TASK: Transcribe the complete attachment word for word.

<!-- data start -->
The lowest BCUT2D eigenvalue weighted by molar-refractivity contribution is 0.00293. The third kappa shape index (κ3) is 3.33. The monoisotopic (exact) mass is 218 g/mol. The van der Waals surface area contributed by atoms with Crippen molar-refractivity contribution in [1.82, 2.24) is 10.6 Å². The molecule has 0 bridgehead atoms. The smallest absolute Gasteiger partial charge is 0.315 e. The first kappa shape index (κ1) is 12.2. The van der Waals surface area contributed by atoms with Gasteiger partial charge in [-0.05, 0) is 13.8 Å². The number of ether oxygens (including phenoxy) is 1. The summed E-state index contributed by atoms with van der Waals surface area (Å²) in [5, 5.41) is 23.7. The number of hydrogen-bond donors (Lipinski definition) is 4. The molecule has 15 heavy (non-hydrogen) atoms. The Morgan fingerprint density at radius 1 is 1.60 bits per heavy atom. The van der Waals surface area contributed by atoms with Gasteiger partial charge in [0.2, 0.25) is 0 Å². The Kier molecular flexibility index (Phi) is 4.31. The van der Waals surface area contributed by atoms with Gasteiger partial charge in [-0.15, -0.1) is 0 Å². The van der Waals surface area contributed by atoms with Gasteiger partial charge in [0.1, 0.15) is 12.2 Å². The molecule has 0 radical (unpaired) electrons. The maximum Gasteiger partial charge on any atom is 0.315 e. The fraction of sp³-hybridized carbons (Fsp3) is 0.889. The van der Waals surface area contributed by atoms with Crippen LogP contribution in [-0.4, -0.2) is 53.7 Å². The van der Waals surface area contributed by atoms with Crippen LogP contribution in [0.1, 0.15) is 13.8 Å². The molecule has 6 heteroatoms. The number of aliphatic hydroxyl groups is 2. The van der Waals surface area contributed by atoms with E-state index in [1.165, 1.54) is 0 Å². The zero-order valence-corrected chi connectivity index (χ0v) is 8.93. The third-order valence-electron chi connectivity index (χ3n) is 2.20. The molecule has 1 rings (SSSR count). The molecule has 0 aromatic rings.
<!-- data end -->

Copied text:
The lowest BCUT2D eigenvalue weighted by molar-refractivity contribution is 0.00293. The third kappa shape index (κ3) is 3.33. The monoisotopic (exact) mass is 218 g/mol. The van der Waals surface area contributed by atoms with Crippen molar-refractivity contribution in [1.82, 2.24) is 10.6 Å². The molecule has 0 bridgehead atoms. The smallest absolute Gasteiger partial charge is 0.315 e. The first kappa shape index (κ1) is 12.2. The van der Waals surface area contributed by atoms with Gasteiger partial charge in [-0.05, 0) is 13.8 Å². The number of ether oxygens (including phenoxy) is 1. The summed E-state index contributed by atoms with van der Waals surface area (Å²) in [5, 5.41) is 23.7. The number of hydrogen-bond donors (Lipinski definition) is 4. The molecule has 15 heavy (non-hydrogen) atoms. The Morgan fingerprint density at radius 1 is 1.60 bits per heavy atom. The van der Waals surface area contributed by atoms with Gasteiger partial charge in [0.2, 0.25) is 0 Å². The Kier molecular flexibility index (Phi) is 4.31. The van der Waals surface area contributed by atoms with Gasteiger partial charge in [-0.15, -0.1) is 0 Å². The van der Waals surface area contributed by atoms with Gasteiger partial charge in [0.1, 0.15) is 12.2 Å². The molecule has 0 radical (unpaired) electrons. The maximum Gasteiger partial charge on any atom is 0.315 e. The fraction of sp³-hybridized carbons (Fsp3) is 0.889. The van der Waals surface area contributed by atoms with Crippen LogP contribution in [-0.4, -0.2) is 53.7 Å². The van der Waals surface area contributed by atoms with Crippen LogP contribution in [0.1, 0.15) is 13.8 Å². The molecule has 6 heteroatoms. The number of aliphatic hydroxyl groups is 2. The van der Waals surface area contributed by atoms with E-state index in [1.165, 1.54) is 0 Å². The zero-order valence-corrected chi connectivity index (χ0v) is 8.93. The third-order valence-electron chi connectivity index (χ3n) is 2.20. The molecule has 1 rings (SSSR count). The molecule has 0 aromatic rings.